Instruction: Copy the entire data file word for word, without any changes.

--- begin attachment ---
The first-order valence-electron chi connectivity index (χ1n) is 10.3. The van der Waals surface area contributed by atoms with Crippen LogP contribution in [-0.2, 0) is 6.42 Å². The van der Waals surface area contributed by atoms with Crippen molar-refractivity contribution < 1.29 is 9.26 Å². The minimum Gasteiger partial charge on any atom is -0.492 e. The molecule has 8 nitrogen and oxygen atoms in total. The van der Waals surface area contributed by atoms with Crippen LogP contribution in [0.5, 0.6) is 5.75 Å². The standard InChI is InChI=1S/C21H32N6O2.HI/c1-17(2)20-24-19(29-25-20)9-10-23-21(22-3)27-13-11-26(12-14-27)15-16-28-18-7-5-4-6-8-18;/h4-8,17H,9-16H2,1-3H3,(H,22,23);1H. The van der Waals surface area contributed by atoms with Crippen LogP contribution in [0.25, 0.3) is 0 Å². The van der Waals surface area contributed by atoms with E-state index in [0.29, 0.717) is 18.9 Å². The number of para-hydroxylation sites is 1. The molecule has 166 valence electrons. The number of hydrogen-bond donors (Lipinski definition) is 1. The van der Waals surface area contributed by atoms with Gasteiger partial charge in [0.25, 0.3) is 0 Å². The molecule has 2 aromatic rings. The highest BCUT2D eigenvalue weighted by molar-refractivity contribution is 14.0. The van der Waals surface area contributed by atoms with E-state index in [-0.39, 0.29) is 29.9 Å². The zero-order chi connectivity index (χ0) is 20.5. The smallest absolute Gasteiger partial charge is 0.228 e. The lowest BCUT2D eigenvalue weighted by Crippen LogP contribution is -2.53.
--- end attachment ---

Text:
The first-order valence-electron chi connectivity index (χ1n) is 10.3. The van der Waals surface area contributed by atoms with Crippen LogP contribution in [-0.2, 0) is 6.42 Å². The van der Waals surface area contributed by atoms with Crippen molar-refractivity contribution < 1.29 is 9.26 Å². The minimum Gasteiger partial charge on any atom is -0.492 e. The molecule has 8 nitrogen and oxygen atoms in total. The van der Waals surface area contributed by atoms with Crippen LogP contribution in [0.5, 0.6) is 5.75 Å². The standard InChI is InChI=1S/C21H32N6O2.HI/c1-17(2)20-24-19(29-25-20)9-10-23-21(22-3)27-13-11-26(12-14-27)15-16-28-18-7-5-4-6-8-18;/h4-8,17H,9-16H2,1-3H3,(H,22,23);1H. The van der Waals surface area contributed by atoms with Crippen LogP contribution in [0.25, 0.3) is 0 Å². The van der Waals surface area contributed by atoms with E-state index in [0.29, 0.717) is 18.9 Å². The number of para-hydroxylation sites is 1. The molecule has 166 valence electrons. The number of hydrogen-bond donors (Lipinski definition) is 1. The van der Waals surface area contributed by atoms with Gasteiger partial charge in [0.25, 0.3) is 0 Å². The molecule has 2 aromatic rings. The highest BCUT2D eigenvalue weighted by molar-refractivity contribution is 14.0. The van der Waals surface area contributed by atoms with E-state index in [-0.39, 0.29) is 29.9 Å². The zero-order chi connectivity index (χ0) is 20.5. The smallest absolute Gasteiger partial charge is 0.228 e. The lowest BCUT2D eigenvalue weighted by Crippen LogP contribution is -2.53.